"The dean should have five or six students a year for the good of the university and the good of the community. If he can't do that, why the hell have a dean? You might as well put a secretary in there."

Such statements angered various members of the University of California Board of Regents when the preferential admissions policy came to light in July, 1976. They instructed the university to draw up procedures limiting such preferential admissions in the future. However, no one in authority related the case to Bakke because at related the case to Bakke because at the time Bakke was a virtually unknown applicant who had lost his bid for medical school admission in Yolo County Superior Court.

The importance of Bakke to the university, and quite possibly to the fate of affirmative-action programs throughout the country, did not become evident until the California Supreme Court ruled in Bakke's favor on Sept. 16, 1976.

University of California general counsel Donald L. Reidhaar acknowledges that a preferential admissions policy favoring well-connected applicants may have existed at the Davis medical school. But he said such practices have now been "relegated to history" and observed that they were never raised in the legal history of the Bakke case.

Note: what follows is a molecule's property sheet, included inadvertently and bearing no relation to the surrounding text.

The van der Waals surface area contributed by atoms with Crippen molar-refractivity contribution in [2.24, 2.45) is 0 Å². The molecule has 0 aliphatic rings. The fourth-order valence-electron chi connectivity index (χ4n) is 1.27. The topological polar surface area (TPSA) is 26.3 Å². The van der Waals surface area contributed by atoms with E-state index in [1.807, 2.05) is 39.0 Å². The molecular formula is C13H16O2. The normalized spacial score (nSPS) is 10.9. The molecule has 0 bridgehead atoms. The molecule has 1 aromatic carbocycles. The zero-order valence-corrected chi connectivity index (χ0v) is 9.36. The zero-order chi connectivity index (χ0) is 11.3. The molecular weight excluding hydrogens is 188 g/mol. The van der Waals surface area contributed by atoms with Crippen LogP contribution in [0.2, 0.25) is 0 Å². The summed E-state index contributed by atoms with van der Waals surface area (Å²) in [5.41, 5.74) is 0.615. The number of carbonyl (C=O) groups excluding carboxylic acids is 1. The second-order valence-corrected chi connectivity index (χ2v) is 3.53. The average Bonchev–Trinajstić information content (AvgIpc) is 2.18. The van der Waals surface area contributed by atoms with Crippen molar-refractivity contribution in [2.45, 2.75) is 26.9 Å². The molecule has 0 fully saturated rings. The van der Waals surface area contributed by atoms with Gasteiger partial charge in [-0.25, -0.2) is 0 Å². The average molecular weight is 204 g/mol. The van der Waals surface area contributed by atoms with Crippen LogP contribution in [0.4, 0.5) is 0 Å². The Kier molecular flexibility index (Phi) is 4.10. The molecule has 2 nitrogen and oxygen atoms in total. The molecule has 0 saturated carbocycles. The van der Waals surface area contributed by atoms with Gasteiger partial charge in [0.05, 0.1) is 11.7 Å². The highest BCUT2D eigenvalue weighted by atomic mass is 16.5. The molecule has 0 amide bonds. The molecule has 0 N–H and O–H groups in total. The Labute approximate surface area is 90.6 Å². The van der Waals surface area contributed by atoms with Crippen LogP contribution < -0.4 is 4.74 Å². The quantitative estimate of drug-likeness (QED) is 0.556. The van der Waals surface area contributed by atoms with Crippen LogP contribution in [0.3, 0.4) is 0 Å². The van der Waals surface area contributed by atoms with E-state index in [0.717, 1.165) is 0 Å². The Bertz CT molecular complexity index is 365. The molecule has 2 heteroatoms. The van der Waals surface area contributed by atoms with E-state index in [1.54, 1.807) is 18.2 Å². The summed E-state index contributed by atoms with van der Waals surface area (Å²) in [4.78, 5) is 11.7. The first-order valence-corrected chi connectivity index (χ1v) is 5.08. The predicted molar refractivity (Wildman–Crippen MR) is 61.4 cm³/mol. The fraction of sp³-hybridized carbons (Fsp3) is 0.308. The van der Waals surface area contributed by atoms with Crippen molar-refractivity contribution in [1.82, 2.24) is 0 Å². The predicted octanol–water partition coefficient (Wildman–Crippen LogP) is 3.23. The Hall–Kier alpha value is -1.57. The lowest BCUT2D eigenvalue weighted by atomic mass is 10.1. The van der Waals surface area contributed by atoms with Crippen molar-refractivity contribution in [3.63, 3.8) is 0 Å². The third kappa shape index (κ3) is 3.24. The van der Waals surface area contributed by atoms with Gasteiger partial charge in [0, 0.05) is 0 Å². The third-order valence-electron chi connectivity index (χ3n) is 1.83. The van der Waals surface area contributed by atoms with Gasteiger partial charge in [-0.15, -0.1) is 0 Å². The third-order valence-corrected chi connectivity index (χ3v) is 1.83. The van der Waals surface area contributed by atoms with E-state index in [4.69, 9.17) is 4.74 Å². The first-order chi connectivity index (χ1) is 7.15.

One of the reasons they were not raised , says Bakke's attorney, Reynold H. Colvin, is that he didn't know of the existence of such policies until long after his involvement in the case. Bakke, he said, never knew about any dean's list but had been told at the time of his application about the existence of "Task Force," the special program that set aside 16 places of the 100 at the medical schools for disadvantaged minority students.

The record upon which Bakke's appeal was carried to the California Supreme Court was therefore based entirely on the question of whether the setting aside of the 16 places - described by Bakke as a "quota" on grounds of race, forbidden by the 14th Amendmant.

Colvin isn't certain whether he would have broadened the scope of Bakke's challenge had he known of the deans intervention in admissions cases. The practice of reserving certain numbers of admissions for the dean is a traditional one at medical schools, and Bakke has never argued that he should be automatically admitted on the basis of his superior grades and test scores.